I found great comfort in the 1933 hit, The Wedding Night starring Gary Cooper and Anna Sten. Broke and out of opportunity, Gary Cooper and his wife must give up their city life and go live, for free, at the family’s farm in Connecticut. Sound familiar? As city people they have no idea how to live on a farm, light a fire, cook their food, warm their house. They even brought along their butler who leaves at the first sign of a snowflake. Cooper’s wife also leaves as soon as Cooper sold some of the farm land to a next-door neighbor for $5,000. Five thousand dollars was A LOT of money back in the mid 30s as it is now! The wife takes the money, runs back to the city leaving Cooper alone, who then falls in love with his next door neighbors daughter, who is betrothed to another via her Polish heritage and a very mean father. Are you loving this plot already? I recommend this movie highly! My advice is to watch it to the very, very end. That’s all I’ll say!
Next movie I would highly recommend is Dogsworth (1936) starring Walter Huston and Ruth Chatterton (who? I had no idea who these people were till I watched the movie). The movie gives credit to three writers in four categories. The movie plot is about a recently retired automotive tycoon and the trials and tribulations he and his wife go through during their early retirement years! Who knew, back in 1936 that people worried about their retirements? The couple each has their own different view of what retirement life should be. The husband wants to travel and see the world. The wife doesn’t want anyone to know they are retired nor that she even is a new grandmother because the wife wants to retain her youth, live the good life in Paris and Vienna and take on a lover or two or three! without her husband finding out!! As I stated above, you have to watch this movie to the very end because the plot twists and turns continually. You just never know, as in real life, how your retirement can turn out.
I’m currently watching Stella Dallas (1937) starring Barbara Stanwyck and John Boles. Many of the movies back in the 30s and beyond had a lot to do with class struggle. The rich against the hard working man/woman. The struggle for money, power, fame and political standing in many a small town USA. Stanwyck as Stella knows the only way she is going to get out of a hard knock life is through marriage. So, she schemes and plots and skedaddles her way into a marriage of wealth and convenience only to lose it along the way due to her inability to keep up the fake ruse. Eventually she will have to give up her only daughter to a life of wealth and extravagance thinking that that was the only way she could give her daughter a better life. Get out the hankies ladies. This is a soaker!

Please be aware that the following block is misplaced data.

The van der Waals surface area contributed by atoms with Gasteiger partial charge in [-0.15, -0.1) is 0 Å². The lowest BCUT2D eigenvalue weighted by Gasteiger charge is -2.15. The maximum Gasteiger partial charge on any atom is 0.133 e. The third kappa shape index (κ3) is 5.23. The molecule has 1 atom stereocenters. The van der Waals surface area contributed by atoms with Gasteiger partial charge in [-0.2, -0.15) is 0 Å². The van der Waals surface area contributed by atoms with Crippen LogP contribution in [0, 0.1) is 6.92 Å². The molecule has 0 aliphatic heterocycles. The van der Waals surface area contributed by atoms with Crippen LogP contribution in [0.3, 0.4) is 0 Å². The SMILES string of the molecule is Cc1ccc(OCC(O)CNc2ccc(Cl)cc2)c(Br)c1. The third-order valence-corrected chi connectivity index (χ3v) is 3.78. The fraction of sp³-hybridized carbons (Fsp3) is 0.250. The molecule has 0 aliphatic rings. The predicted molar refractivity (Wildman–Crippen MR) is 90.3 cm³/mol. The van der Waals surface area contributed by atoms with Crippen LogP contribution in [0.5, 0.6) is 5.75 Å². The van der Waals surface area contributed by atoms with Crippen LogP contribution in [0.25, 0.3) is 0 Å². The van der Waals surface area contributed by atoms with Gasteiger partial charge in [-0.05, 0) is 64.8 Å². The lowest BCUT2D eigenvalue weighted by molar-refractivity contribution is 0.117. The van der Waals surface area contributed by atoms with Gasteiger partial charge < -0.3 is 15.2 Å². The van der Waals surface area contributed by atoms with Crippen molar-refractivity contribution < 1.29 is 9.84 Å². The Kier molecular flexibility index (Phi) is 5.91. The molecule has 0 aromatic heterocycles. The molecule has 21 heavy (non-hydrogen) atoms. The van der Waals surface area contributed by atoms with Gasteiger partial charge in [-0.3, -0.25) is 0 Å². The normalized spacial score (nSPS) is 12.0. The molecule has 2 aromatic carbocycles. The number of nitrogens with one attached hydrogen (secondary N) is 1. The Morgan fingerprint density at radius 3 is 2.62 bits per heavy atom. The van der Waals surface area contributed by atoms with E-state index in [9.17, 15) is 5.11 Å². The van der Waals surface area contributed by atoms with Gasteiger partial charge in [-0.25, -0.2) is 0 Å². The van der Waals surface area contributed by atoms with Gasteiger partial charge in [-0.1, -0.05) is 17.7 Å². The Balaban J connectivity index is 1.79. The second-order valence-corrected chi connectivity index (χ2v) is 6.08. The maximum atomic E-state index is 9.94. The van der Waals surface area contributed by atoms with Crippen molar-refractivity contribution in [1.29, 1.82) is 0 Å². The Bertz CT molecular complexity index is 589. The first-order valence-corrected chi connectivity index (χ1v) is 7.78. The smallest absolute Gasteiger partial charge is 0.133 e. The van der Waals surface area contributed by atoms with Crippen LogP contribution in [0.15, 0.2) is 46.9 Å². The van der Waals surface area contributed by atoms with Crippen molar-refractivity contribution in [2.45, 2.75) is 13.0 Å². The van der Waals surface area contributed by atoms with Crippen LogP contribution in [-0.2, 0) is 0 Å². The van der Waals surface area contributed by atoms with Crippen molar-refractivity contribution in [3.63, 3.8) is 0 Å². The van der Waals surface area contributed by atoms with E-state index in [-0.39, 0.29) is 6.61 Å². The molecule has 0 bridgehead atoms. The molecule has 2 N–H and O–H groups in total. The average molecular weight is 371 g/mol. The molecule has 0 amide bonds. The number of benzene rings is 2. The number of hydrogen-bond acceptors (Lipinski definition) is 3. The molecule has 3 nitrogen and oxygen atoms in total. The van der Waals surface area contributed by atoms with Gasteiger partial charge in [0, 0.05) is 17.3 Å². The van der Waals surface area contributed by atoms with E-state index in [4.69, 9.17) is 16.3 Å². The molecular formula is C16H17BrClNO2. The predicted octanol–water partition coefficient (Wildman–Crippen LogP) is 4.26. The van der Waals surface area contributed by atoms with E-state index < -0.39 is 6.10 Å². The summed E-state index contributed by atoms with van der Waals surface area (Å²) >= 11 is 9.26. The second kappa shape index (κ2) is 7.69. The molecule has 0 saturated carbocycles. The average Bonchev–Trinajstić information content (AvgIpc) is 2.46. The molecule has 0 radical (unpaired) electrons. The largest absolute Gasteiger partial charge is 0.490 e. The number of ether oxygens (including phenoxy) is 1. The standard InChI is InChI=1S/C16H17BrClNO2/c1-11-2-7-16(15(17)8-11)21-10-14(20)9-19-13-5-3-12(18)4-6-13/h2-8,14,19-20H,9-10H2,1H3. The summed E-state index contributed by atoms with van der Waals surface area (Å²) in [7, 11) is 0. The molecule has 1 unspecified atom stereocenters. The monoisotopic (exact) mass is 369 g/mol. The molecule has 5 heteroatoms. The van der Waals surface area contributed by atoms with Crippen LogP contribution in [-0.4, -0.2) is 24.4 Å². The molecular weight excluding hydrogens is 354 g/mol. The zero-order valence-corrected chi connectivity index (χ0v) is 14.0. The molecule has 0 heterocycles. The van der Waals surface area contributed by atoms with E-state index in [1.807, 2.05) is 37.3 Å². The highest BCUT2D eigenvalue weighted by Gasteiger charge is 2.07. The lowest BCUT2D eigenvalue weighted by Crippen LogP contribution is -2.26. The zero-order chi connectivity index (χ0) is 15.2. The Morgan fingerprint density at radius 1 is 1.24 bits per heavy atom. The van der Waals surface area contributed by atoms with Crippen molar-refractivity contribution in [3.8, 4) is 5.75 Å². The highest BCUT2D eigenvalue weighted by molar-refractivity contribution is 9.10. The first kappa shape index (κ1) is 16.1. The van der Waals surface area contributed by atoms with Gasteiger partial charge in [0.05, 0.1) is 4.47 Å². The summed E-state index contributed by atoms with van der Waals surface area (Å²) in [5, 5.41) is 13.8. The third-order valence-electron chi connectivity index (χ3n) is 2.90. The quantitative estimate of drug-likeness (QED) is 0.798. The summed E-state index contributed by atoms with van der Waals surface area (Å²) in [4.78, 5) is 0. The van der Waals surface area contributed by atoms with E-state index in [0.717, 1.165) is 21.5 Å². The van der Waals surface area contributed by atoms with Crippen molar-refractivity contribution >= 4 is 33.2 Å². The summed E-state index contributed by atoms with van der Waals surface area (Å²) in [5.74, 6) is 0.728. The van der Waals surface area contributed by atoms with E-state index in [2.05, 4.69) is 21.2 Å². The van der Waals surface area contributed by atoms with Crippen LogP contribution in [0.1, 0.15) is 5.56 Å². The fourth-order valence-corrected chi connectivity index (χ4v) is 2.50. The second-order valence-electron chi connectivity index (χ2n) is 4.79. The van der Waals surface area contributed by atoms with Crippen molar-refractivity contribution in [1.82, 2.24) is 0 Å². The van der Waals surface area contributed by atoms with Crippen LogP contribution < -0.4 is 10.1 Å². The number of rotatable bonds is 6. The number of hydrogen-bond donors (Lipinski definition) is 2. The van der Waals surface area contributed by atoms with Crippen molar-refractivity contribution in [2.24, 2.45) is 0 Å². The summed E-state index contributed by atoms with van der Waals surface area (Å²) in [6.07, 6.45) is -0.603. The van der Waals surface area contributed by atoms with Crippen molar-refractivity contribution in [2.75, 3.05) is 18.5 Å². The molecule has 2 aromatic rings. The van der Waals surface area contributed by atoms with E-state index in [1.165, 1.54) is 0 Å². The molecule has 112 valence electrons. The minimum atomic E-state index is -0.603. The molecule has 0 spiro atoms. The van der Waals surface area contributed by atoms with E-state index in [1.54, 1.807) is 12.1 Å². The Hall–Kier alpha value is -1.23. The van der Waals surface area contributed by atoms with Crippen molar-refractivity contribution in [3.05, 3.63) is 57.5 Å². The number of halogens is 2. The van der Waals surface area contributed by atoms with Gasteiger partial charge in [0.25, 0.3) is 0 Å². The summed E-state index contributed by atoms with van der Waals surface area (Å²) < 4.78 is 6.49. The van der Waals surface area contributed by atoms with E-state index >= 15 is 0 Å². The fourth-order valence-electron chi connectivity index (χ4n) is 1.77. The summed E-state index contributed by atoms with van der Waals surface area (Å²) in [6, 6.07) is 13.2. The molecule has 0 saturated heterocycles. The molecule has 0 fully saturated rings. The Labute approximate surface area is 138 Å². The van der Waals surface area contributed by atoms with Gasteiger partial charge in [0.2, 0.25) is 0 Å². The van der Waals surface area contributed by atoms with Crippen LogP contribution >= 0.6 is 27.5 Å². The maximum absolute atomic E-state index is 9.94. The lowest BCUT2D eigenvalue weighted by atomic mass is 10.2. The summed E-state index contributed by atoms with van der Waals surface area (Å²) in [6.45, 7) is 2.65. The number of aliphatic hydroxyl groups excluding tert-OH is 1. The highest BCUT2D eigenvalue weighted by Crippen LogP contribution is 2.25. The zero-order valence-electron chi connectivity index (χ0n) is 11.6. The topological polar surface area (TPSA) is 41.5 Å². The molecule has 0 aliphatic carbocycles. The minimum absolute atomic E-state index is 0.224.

Nothing can make any woman cry harder than giving up their only child in a desperate effort to provide a better life for one’s child. And to see it all, through a window, while you stand outside, cold and shivering, in the rain, on the street, as you watch your daughter get married, get dressed up by her step mother and not you, because you don’t have the standing, the education, the status one needs in this world to have a better life. (gosh, I’m crying again already)
Nope. They just don’t make movies like they used to. They don’t have actors and actresses like they used to. And yet, we still have the same problems like they used to with no solutions in sight. Just a means to escape them for an hour or two. And then keep a stiff upper lip and move forward.
That’s about all we can do. And watch these wonderful, fabulous movies!!!
Another two that I can recommend is My Foolish Heart (1949) starring Susan Hayward and Dana Andrews. (Plot: After being visited by an old friend, a woman recalls her true love, the man she met and lost years ago). How many of us ladies dream and long for the man who got away? I love it!
The second is Enchantment (1949) starring David Niven and Teresa Wright. Again, another movie about class status. Adopted by a wealthy family, a young, newly orphaned girl named Lark, grows up in a mean household overrun by her over-jealous and controlling ‘step sister’ but buffered by the love of her two ‘step brothers’ one of whom she falls in love with. The movie takes place during the war, so time is of the essence. It is a story of lost love, lost chances and how one decision in life can change the course of many people’s lives. Don’t miss it!
Happy viewing. And if you have any other movies you would like to share with me and all our readers, please leave the name of the movie in the comments section. With a long cold winter looming out there, it will be a very welcome sight to view more “new” movies!!